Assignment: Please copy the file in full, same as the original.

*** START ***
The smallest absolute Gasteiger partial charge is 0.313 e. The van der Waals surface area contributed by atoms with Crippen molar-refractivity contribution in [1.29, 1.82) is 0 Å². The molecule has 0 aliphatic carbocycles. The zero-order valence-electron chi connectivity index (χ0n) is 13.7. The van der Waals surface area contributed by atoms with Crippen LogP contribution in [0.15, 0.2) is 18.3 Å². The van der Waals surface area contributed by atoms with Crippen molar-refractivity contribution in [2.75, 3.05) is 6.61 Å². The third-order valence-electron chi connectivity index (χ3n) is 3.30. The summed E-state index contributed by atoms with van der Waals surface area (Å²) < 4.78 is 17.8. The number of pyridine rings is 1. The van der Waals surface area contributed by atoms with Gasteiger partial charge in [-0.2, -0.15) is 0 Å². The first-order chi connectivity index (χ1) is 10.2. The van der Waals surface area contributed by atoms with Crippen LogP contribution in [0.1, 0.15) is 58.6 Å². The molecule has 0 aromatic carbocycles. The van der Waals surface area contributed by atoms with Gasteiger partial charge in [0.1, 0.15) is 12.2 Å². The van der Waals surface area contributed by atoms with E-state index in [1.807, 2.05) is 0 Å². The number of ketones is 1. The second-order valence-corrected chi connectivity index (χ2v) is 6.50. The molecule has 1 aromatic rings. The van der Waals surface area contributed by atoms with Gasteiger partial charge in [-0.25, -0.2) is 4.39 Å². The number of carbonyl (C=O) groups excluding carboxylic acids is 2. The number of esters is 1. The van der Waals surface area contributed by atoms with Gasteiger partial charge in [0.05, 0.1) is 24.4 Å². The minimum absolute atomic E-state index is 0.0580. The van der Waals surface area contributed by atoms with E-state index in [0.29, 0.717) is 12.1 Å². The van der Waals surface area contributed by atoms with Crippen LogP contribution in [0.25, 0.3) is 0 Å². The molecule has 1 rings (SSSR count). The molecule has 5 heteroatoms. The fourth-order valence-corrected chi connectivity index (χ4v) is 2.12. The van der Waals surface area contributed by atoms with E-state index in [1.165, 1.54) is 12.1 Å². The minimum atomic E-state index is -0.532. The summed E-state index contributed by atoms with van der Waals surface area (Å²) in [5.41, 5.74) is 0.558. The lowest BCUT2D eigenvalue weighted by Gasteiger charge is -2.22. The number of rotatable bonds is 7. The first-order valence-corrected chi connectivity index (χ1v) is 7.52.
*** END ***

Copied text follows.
The smallest absolute Gasteiger partial charge is 0.313 e. The van der Waals surface area contributed by atoms with Crippen molar-refractivity contribution in [1.29, 1.82) is 0 Å². The molecule has 0 aliphatic carbocycles. The zero-order valence-electron chi connectivity index (χ0n) is 13.7. The van der Waals surface area contributed by atoms with Crippen LogP contribution in [0.15, 0.2) is 18.3 Å². The van der Waals surface area contributed by atoms with Crippen molar-refractivity contribution in [2.75, 3.05) is 6.61 Å². The third-order valence-electron chi connectivity index (χ3n) is 3.30. The summed E-state index contributed by atoms with van der Waals surface area (Å²) < 4.78 is 17.8. The number of pyridine rings is 1. The van der Waals surface area contributed by atoms with Gasteiger partial charge in [-0.2, -0.15) is 0 Å². The first-order chi connectivity index (χ1) is 10.2. The van der Waals surface area contributed by atoms with Crippen LogP contribution in [0.1, 0.15) is 58.6 Å². The molecule has 0 aromatic carbocycles. The van der Waals surface area contributed by atoms with Gasteiger partial charge in [0.1, 0.15) is 12.2 Å². The van der Waals surface area contributed by atoms with E-state index in [1.807, 2.05) is 0 Å². The number of ketones is 1. The second-order valence-corrected chi connectivity index (χ2v) is 6.50. The molecule has 1 aromatic rings. The van der Waals surface area contributed by atoms with Gasteiger partial charge in [-0.25, -0.2) is 4.39 Å². The number of carbonyl (C=O) groups excluding carboxylic acids is 2. The number of esters is 1. The van der Waals surface area contributed by atoms with Gasteiger partial charge in [0.05, 0.1) is 24.4 Å². The minimum absolute atomic E-state index is 0.0580. The van der Waals surface area contributed by atoms with E-state index in [0.29, 0.717) is 12.1 Å². The van der Waals surface area contributed by atoms with Crippen LogP contribution in [0.25, 0.3) is 0 Å². The molecule has 1 rings (SSSR count). The molecule has 5 heteroatoms. The fourth-order valence-corrected chi connectivity index (χ4v) is 2.12. The van der Waals surface area contributed by atoms with E-state index in [1.165, 1.54) is 12.1 Å². The minimum atomic E-state index is -0.532. The summed E-state index contributed by atoms with van der Waals surface area (Å²) in [5.41, 5.74) is 0.558. The lowest BCUT2D eigenvalue weighted by Gasteiger charge is -2.22. The number of rotatable bonds is 7. The first-order valence-corrected chi connectivity index (χ1v) is 7.52.